Joe McHenry remembers social life when he was growing up
Resource Type: Audio | Posted on 20th February 2012 by Liam Physick
Joe McHenry talks about his social life when he was growing up. He mentions pubs, and how the men would play pitch and toss, keeping an eye out for any police offiers! He also recalls newspapers, street singers, bombed sites, escapology and cinemas. According to Joe, the saying “this is where I come in”, derives from the practice of entering a cinema halfway through the film (as soon as any seats became vacant) and then watching again from the beginning until you reached the point at which you had entered. Finally, Joe notes how people then would never move far from their families, unlike today.
Interviewee: Joe McHenry
Interviewee Gender: Male
Date of Interview: 1st December 2011
Joe: , And a pub on practically every corner, of course, up and down the road . . . Sunday lunch times was prime time cos the men of the district would play pitch and toss, with several men on lookout cos it, it was, it was gambling and the, the, the police would, would, you know confiscate the money, I guess, and, and, and, and book them. So, and, and small children weren’t allowed anywhere near, they’d chase off the children as well . . .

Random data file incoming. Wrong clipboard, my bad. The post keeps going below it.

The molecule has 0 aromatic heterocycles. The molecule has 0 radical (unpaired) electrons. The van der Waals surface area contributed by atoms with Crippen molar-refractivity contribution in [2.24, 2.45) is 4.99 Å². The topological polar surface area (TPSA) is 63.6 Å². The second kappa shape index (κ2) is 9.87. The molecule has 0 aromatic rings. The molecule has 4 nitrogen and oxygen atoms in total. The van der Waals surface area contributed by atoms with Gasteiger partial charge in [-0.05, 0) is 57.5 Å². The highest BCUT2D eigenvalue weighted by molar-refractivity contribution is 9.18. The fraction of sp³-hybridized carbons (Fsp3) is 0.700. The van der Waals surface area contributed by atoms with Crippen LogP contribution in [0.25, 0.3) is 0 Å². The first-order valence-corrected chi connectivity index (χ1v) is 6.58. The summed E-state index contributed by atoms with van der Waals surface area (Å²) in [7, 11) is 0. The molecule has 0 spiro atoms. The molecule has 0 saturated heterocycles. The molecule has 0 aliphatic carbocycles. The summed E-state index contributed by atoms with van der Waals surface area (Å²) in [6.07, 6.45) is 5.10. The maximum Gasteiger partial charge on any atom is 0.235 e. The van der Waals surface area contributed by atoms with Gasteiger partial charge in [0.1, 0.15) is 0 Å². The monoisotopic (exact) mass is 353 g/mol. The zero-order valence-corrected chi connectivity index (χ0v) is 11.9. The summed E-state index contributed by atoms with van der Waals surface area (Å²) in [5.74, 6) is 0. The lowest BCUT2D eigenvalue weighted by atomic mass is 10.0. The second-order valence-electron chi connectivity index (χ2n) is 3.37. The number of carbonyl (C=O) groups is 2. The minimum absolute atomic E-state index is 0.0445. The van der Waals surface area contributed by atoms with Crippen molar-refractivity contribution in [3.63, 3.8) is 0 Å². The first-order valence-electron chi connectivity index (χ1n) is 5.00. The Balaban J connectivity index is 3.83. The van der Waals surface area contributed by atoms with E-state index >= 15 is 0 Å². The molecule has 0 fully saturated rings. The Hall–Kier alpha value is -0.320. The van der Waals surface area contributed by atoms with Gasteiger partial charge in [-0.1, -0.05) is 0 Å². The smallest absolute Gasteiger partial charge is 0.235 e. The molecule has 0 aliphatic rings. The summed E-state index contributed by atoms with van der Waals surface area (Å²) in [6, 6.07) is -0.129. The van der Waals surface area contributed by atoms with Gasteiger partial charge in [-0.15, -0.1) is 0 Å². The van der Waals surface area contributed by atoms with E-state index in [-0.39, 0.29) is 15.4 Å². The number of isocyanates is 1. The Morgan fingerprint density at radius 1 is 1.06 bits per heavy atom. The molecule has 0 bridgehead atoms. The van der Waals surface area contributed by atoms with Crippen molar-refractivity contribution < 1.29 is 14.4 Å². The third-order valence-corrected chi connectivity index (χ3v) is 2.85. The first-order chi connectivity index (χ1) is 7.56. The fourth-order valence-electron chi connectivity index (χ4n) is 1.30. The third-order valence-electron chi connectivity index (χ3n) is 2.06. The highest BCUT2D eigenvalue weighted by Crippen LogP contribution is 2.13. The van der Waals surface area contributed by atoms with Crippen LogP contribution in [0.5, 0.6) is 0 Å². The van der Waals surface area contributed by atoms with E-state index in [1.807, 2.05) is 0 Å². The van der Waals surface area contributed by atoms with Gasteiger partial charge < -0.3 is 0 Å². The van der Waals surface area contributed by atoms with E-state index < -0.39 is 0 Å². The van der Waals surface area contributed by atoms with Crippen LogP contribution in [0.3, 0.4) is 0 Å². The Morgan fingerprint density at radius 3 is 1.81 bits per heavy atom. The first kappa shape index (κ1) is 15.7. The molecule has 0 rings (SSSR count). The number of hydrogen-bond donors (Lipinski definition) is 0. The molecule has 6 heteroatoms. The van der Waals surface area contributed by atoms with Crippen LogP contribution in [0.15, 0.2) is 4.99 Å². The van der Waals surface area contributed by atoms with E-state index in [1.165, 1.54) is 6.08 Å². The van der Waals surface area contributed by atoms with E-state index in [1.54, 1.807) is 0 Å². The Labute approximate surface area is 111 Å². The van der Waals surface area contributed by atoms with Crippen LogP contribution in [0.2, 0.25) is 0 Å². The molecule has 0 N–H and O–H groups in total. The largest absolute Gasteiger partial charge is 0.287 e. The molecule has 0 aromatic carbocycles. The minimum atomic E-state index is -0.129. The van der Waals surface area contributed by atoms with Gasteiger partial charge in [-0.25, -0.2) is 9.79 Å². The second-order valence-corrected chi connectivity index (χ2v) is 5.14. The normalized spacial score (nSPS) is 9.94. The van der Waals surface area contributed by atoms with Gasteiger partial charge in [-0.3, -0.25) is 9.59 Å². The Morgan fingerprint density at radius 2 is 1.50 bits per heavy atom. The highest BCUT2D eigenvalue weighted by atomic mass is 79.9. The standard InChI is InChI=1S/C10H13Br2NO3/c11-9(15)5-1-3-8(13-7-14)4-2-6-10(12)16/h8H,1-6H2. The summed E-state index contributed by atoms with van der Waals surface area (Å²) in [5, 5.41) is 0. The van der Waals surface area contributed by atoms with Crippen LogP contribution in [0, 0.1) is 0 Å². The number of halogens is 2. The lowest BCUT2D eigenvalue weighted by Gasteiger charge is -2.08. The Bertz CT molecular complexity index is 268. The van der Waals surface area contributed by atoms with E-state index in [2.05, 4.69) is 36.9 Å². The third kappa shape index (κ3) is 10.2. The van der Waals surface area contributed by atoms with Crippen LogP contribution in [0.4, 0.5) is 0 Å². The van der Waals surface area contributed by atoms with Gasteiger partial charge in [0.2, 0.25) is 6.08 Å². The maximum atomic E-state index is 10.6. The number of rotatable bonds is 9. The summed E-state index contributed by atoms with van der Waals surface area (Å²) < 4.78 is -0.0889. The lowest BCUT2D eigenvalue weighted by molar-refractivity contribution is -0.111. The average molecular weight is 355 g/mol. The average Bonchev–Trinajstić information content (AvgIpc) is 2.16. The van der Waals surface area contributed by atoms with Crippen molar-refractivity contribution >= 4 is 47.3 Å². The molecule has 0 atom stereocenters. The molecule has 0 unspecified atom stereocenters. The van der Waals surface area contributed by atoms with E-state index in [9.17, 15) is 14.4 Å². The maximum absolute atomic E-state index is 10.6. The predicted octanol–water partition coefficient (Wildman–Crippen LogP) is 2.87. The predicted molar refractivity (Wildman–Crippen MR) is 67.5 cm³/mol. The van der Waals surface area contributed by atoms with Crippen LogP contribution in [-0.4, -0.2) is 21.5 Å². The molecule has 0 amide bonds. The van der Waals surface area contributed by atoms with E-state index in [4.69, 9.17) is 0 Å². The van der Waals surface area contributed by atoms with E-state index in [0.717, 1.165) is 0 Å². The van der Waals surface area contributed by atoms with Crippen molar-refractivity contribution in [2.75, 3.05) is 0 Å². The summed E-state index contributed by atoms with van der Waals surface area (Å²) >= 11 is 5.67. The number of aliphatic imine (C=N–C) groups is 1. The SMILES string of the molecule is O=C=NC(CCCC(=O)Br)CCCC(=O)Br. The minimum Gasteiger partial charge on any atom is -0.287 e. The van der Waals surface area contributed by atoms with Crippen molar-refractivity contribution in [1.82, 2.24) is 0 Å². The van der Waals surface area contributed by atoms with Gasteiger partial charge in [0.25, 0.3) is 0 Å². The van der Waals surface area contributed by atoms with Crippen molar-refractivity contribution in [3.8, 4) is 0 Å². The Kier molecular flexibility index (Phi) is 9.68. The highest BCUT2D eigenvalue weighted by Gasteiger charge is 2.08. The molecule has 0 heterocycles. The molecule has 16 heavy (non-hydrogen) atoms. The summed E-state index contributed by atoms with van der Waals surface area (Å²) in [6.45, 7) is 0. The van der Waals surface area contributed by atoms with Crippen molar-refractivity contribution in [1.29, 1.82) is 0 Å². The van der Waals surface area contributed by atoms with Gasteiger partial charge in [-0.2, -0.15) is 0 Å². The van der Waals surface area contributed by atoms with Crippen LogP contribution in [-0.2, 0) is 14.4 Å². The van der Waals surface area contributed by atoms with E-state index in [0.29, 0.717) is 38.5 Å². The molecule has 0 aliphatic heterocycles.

Joe: . . . but you could watch from a distance as they, they were playing this game, and then there’d be a, someone would shout, you know, “Scuffer!”, and everybody would dive for cover. (Jodie laughs) Yes . . . but it, it, it was completely different to, to, to what we have today – I’m not saying it was any better, I’m just saying it was different.
Joe: They used to have two Saturday evening papers for the sporting, used to come down the road selling papers. Me dad always used to send me out with a, with a couple of papers (indecipherable), and the other thing I remember from being a small boy was singers in the streets, this must have been after the War, and people would come round – men, usually – would come round singing, and then knock on door for a penny or whatever you could give them, and there was a well-known expression in Liverpool at one time, and people used to, when anybody would start singing, someone else would say, “Give ‘em a penny and you will go in the next street”, and that’s where it comes from . . .